Somatosensory adaptation to repeated tactile stimulation. a The mean amplitude difference between long and short ISI is shown for the early and mid-latency SEP responses over the contralateral somatosensory cortex for the NT (blue) and AS (wine red) groups. Note that positive values represent greater adaptation. b Grand-averaged SEP traces in response to passive tactile stimulation from ROIs over the contralateral somatosensory cortex for the NT (blue) and AS (wine red) groups are shown for the long ISI (1050 ms, solid line) and the short ISI (150 ms, dashed line). The adaptation of early and mid-latency SEP responses (P50, N80, P100) can be seen as the difference between long and short ISI (see A). The time window of later SEP responses overlapped with the SEP to the subsequent stimulus in the short ISI condition and thus did not allow for an assessment of adaptation of these later responses (greyed-out portion of SEP traces). Error bars (a) and shaded area (b) represent between-participant SEM. Statistical difference from zero: **p < 0.01

Associations between somatosensory potentials and tactile reactivity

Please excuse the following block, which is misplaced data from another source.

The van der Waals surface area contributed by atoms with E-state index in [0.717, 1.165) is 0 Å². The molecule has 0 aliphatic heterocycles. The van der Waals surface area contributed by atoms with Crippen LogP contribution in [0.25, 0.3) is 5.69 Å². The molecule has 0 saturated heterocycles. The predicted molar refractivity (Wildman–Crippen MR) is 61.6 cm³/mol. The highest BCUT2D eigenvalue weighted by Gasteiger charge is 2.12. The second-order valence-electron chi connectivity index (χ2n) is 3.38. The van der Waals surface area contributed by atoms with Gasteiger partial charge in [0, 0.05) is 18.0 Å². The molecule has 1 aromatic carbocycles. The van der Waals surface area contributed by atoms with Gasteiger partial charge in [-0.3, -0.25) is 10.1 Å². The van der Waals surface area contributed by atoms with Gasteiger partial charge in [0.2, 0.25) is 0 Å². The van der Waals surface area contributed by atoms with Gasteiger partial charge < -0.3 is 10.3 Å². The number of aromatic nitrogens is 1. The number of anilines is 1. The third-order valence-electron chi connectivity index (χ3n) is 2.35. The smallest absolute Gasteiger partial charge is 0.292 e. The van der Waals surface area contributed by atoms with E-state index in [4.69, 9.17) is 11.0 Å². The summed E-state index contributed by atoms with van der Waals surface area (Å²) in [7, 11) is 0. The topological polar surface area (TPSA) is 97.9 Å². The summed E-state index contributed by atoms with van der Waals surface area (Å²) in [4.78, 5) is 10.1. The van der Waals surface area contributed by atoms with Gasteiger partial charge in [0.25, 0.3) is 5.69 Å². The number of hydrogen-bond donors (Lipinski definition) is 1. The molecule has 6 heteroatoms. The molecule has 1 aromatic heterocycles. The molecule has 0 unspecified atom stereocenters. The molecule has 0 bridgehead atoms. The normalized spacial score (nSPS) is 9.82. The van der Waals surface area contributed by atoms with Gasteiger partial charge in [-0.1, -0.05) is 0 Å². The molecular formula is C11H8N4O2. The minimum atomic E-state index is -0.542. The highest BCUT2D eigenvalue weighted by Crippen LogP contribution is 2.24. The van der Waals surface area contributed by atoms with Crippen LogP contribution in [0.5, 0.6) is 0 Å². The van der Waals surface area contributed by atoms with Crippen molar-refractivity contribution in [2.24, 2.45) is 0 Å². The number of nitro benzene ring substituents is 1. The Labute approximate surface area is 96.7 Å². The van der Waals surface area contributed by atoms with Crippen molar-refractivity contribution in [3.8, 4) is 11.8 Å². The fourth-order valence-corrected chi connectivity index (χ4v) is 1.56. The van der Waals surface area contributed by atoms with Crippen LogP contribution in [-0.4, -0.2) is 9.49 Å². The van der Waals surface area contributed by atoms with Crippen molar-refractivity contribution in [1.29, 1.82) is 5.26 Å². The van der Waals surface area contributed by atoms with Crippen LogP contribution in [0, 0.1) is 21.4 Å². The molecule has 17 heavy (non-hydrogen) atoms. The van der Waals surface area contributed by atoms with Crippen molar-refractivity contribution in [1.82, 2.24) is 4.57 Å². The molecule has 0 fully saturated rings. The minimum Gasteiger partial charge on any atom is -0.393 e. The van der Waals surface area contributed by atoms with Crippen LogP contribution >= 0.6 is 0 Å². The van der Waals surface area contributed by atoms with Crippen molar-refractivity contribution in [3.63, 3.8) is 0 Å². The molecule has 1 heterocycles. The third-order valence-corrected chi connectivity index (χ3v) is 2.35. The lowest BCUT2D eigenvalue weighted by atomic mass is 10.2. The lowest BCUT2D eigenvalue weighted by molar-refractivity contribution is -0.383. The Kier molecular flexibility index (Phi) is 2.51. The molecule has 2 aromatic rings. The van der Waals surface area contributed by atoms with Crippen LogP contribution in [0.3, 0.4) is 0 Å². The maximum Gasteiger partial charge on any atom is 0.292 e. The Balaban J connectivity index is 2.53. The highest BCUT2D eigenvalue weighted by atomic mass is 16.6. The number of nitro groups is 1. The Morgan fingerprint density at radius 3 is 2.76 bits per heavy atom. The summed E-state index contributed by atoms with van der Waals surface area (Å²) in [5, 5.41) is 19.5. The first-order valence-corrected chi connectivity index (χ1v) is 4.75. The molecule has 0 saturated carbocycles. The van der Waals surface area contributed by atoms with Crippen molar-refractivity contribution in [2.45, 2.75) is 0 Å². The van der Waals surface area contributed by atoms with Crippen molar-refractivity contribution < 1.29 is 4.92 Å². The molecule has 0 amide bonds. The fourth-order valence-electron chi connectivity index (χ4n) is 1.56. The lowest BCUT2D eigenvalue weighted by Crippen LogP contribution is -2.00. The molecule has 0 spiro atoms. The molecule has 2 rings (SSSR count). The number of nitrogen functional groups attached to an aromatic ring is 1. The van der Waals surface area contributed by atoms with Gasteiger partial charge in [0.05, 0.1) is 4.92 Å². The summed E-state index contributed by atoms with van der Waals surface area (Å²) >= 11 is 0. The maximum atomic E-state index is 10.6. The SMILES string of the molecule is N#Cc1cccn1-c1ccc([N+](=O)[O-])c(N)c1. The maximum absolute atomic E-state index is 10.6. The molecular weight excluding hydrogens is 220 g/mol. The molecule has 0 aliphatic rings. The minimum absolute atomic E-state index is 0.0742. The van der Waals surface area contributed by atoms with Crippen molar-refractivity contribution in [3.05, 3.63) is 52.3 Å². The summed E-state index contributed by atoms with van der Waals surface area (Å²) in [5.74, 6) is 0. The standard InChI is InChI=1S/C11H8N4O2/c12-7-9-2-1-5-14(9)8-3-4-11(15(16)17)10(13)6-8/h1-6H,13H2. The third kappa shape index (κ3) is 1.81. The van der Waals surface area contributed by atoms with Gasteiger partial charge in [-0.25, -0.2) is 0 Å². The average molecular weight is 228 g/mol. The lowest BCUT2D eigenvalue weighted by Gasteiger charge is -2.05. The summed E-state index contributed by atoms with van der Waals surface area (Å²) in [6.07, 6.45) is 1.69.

Next, we investigated the relation of our neural measures (properties of SEPs and their adaptation) with parent-reported tactile reactivity. Across the whole sample, regressing overall tactile reactivity and its interaction with group for each SEP response revealed significant group differences in the associations between tactile reactivity and the amplitude of early and mid-latency SEP responses from contralateral somatosensory cortex [P50: F(1,63) = 7.85, p = 0.007, effect size η2 = 0.111, 95% CI of effect size [0.01 0.26]; N80: F(1,63) = 5.54, p = 0.022, effect size η2 = 0.081, 95% CI of effect size [0.01 0.23]; P100: F(1,63) = 4.54, p = 0.037, effect size η2 = 0.067, 95% CI of effect size [0 0.21]]. Including IQ as covariate did not change these results [P50: F(1,62) = 8.86, p = 0.004, effect size η2 = 0.125, 95% CI of effect size [0.01 0.28]; N80: F(1,62) = 5.88, p = 0.018, effect size η2 = 0.087, 95% CI of effect size [0.01 0.23]; P100: F(1,62) = 4.77, p = 0.033, effect size η2 = 0.071, 95% CI of effect size [0 0.21]]; however, only the group difference in the association between tactile reactivity and the P50 response survived multiple comparison correction (pcorr = 0.035), while the other effects were trending (both pcorr = 0.06). Specifically, NT children with a greater P50 response amplitude showed less tactile reactivity [partial correlation: r = − 0.35, p = 0.029, 95% CI [− 0.61 − 0.12]], whereas autistic children showed a trend towards the opposite pattern, with greater P50 response amplitude related to more tactile reactivity [partial correlation: r = 0.38, p = 0.057, 95% CI [− 0.19 0.75]] (Fig. 5a). For the N80 and P100 components, a smaller (i.e., less negative) and greater response amplitude respectively, was related to more tactile reactivity in autistic children [N80 partial correlation: r = 0.53, p = 0.005, 95% CI [0.11 0.83]; P100 partial correlation: r = 0.52, p = 0.007, 95% CI [0.11 0.82]], but not NT children [N80 partial correlation: r = − 0.21, p = 0.208, 95% CI [− 0.46 0.13]; P100 partial correlation: r = − 0.17, p = 0.297, 95% CI [− 0.47 0.13]] (Fig. 5b, c). There were no group differences in associations between tactile reactivity and adaptation of SEP responses.